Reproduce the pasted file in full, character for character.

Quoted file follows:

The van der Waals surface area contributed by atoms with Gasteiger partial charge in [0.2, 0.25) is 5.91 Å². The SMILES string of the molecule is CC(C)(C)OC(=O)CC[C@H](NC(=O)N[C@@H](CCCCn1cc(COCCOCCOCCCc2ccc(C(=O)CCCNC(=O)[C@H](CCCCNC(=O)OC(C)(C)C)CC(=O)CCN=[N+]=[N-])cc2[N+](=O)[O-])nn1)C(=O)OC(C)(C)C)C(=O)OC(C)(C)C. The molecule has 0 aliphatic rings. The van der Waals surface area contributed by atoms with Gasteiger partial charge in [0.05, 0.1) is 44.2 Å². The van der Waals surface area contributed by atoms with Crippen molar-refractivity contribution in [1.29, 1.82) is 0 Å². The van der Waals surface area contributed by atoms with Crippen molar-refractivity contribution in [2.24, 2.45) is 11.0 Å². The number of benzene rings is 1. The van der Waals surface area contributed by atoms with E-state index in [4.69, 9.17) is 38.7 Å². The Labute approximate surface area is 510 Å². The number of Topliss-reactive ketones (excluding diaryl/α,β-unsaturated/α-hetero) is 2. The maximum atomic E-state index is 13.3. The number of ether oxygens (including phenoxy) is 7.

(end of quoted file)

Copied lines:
The van der Waals surface area contributed by atoms with Gasteiger partial charge in [0.2, 0.25) is 5.91 Å². The SMILES string of the molecule is CC(C)(C)OC(=O)CC[C@H](NC(=O)N[C@@H](CCCCn1cc(COCCOCCOCCCc2ccc(C(=O)CCCNC(=O)[C@H](CCCCNC(=O)OC(C)(C)C)CC(=O)CCN=[N+]=[N-])cc2[N+](=O)[O-])nn1)C(=O)OC(C)(C)C)C(=O)OC(C)(C)C. The molecule has 0 aliphatic rings. The van der Waals surface area contributed by atoms with Gasteiger partial charge in [0.05, 0.1) is 44.2 Å². The van der Waals surface area contributed by atoms with Crippen molar-refractivity contribution in [1.29, 1.82) is 0 Å². The van der Waals surface area contributed by atoms with Crippen molar-refractivity contribution in [2.24, 2.45) is 11.0 Å². The number of benzene rings is 1. The van der Waals surface area contributed by atoms with E-state index in [4.69, 9.17) is 38.7 Å². The Labute approximate surface area is 510 Å². The number of Topliss-reactive ketones (excluding diaryl/α,β-unsaturated/α-hetero) is 2. The maximum atomic E-state index is 13.3. The number of ether oxygens (including phenoxy) is 7.